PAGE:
Friday, 16 October 2015

What is ...a "Mill making"?

What is ...Number 22

Regular followers of this blog will know that in the middle of the month, I publish a "What is ....? post. The article covers various aspects of paper, printing and finishing in greater depth. However, many of these subjects are complex, so these posts are only intended to be a brief introduction to the topic.

What is ...a "Mill making"?
Many of you may have heard the term "mill making" - often it is used by printers when talking about ordering paper and the context that a mill making is referred to is generally because a a certain quantity is needed or special size or weight is required which can also save money.
However I should explain that all paper is in fact made at a paper mill and therefore all paper is the result of a "mill making"! The two areas I shall cover is mill makings of standard products and mill makings of bespoke products.
Firstly I'll just give a brief introduction to paper making. 
Twin wire paper machine
The manufacturing of paper is a mechanical process and is ”heavy industry”. The site of a paper mill covers many hectares and the machines themselves are housed in buildings the size of aircraft hangers. With the exception of mills making specialist material (such as artists papers) paper mills manufacture tonnes of papers per day. Typically a small mill might make 50 to 100 tonnes per day with larger mills making over 1000 tonnes per day. A paper machine is very large, typically 4 metres wide and over 100 metres long.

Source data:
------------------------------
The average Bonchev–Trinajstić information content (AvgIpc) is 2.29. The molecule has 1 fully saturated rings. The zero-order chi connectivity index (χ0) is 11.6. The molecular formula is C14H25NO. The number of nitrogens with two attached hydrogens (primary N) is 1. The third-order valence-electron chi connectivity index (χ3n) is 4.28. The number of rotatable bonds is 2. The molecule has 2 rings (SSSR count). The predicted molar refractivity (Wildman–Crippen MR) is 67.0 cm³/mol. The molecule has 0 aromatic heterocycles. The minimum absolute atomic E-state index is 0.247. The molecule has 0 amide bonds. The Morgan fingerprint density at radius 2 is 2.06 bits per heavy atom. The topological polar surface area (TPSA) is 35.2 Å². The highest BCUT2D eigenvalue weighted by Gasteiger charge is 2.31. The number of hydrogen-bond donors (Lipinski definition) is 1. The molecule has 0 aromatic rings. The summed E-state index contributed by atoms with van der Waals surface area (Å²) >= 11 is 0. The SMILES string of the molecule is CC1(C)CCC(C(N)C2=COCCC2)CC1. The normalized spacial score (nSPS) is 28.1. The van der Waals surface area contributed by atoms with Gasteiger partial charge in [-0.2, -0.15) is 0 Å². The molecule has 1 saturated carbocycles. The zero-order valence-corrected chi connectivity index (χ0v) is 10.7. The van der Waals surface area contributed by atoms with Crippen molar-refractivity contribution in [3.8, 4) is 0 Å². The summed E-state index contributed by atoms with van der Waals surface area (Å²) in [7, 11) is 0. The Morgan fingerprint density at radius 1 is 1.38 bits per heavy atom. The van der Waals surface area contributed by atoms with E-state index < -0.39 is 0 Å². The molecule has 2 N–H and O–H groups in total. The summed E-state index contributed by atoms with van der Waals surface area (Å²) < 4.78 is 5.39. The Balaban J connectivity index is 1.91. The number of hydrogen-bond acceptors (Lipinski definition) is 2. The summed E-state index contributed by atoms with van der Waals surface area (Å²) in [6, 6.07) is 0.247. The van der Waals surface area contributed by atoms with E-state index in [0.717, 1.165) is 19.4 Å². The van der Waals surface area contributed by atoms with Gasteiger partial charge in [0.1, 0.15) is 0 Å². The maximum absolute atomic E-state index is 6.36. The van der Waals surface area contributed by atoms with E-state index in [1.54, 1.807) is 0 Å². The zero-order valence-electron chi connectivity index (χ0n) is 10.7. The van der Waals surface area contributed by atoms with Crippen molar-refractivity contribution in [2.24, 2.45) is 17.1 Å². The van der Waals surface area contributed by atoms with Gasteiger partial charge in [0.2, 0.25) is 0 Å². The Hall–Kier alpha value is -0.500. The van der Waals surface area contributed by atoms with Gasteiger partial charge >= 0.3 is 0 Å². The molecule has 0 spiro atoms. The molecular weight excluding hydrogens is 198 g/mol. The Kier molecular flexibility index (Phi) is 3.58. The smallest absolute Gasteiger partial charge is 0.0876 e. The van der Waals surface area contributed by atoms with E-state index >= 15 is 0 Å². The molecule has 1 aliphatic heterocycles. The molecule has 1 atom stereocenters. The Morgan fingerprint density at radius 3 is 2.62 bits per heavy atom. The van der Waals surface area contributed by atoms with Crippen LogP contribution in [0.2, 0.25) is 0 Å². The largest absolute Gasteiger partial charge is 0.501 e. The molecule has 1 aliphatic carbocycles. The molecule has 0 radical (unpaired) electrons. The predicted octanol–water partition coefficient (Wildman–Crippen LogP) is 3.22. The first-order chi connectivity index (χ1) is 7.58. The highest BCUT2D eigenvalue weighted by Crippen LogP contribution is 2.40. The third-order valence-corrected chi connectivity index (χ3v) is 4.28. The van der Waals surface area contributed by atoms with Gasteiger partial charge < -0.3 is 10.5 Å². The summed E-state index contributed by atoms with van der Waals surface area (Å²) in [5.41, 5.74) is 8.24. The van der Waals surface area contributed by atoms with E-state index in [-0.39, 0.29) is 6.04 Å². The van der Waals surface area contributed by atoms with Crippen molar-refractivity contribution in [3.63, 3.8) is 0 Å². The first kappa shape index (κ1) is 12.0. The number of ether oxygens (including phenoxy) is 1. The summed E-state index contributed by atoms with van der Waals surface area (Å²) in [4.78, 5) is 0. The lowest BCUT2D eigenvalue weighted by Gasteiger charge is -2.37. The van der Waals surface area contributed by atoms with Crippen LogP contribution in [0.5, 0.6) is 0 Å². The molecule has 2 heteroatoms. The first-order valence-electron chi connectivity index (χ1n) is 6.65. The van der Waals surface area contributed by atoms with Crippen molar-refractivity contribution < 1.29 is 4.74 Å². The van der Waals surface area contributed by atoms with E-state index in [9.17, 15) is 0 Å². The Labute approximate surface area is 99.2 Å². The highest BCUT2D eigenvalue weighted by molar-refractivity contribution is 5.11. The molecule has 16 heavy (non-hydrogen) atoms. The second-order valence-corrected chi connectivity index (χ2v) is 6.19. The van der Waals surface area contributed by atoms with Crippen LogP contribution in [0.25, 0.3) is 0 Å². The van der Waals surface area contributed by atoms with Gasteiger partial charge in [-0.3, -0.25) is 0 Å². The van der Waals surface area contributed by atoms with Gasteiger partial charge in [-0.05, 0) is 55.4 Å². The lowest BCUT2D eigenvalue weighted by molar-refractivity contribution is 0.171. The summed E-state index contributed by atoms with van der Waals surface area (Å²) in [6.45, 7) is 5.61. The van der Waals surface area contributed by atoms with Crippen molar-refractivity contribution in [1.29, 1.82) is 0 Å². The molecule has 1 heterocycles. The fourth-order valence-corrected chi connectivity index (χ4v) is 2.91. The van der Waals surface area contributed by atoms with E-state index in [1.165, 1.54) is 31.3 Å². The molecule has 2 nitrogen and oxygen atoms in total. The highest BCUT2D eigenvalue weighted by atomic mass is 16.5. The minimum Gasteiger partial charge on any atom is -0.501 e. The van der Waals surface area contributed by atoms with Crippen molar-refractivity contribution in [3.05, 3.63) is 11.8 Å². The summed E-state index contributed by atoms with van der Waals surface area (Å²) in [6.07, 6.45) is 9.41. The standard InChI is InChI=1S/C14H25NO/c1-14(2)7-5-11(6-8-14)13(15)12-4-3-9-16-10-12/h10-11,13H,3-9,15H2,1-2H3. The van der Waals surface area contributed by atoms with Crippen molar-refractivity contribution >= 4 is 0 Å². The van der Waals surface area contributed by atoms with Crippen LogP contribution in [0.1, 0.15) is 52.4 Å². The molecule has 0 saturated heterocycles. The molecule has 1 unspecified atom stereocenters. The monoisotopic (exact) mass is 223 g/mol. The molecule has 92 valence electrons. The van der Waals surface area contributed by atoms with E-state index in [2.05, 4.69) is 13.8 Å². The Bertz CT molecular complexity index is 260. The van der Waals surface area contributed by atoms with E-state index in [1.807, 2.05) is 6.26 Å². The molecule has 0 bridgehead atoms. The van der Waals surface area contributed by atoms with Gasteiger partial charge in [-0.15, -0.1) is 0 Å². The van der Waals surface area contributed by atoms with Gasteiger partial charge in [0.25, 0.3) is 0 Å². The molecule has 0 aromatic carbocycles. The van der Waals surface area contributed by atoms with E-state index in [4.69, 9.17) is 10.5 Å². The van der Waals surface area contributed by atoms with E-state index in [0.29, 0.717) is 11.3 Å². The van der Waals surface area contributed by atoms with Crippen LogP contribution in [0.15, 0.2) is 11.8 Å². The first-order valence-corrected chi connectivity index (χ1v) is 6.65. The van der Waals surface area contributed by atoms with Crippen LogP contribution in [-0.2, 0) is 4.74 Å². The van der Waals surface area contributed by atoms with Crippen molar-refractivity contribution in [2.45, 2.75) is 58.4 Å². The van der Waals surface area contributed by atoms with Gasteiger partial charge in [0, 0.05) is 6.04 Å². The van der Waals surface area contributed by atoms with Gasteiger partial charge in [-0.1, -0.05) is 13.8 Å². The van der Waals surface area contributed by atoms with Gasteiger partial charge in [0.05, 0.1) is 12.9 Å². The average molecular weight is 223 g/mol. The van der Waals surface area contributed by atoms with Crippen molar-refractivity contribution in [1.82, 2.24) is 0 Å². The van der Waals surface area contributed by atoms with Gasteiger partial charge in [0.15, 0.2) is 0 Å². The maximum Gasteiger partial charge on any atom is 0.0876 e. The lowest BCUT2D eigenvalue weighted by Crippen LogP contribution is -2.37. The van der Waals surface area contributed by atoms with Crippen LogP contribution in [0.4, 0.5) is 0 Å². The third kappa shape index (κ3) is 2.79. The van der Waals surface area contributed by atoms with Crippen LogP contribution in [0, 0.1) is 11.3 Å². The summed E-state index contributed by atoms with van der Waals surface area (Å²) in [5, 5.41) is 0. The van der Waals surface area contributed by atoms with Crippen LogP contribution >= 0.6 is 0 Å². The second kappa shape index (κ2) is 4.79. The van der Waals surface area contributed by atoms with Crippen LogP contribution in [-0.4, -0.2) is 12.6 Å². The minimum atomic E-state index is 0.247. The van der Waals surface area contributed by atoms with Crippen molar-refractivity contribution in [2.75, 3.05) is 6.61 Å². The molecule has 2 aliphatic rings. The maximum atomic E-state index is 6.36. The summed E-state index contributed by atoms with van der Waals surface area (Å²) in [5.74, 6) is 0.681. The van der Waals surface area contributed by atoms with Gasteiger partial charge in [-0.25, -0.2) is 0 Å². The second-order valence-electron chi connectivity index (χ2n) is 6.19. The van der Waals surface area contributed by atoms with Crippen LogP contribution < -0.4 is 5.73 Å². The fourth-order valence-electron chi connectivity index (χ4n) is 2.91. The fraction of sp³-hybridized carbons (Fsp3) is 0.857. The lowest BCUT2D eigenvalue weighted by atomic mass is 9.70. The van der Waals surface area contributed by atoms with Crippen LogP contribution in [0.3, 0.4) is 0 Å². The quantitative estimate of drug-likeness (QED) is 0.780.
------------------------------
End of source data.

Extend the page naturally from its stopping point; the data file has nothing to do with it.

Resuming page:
Bales of pulp on conveyor
Pulp being mixed in hyropulper
Bales of refined pulp are tipped into a ‘Hydropulper’ which breaks the pulp up by adding huge amounts of water and movement. After several more refining stages the ‘stock’, now 99% water and 1% fibre, is pumped to the start of the paper machine called the Headbox. The stock is sprayed onto a fast moving mesh which due to gravity allows most of the water to fall through the mesh. The remaining fibres are ‘matted’ together on the mesh forming a knitted ‘web’ of interlocked fibres (if you tear a sheet of paper you can generally see the fibres). The web of paper which is still about 60% moisture passes through the press section which compacts the fibres and removes more moisture before entering the drying section which finally reduces moisture by use of steam heated drying cylinders.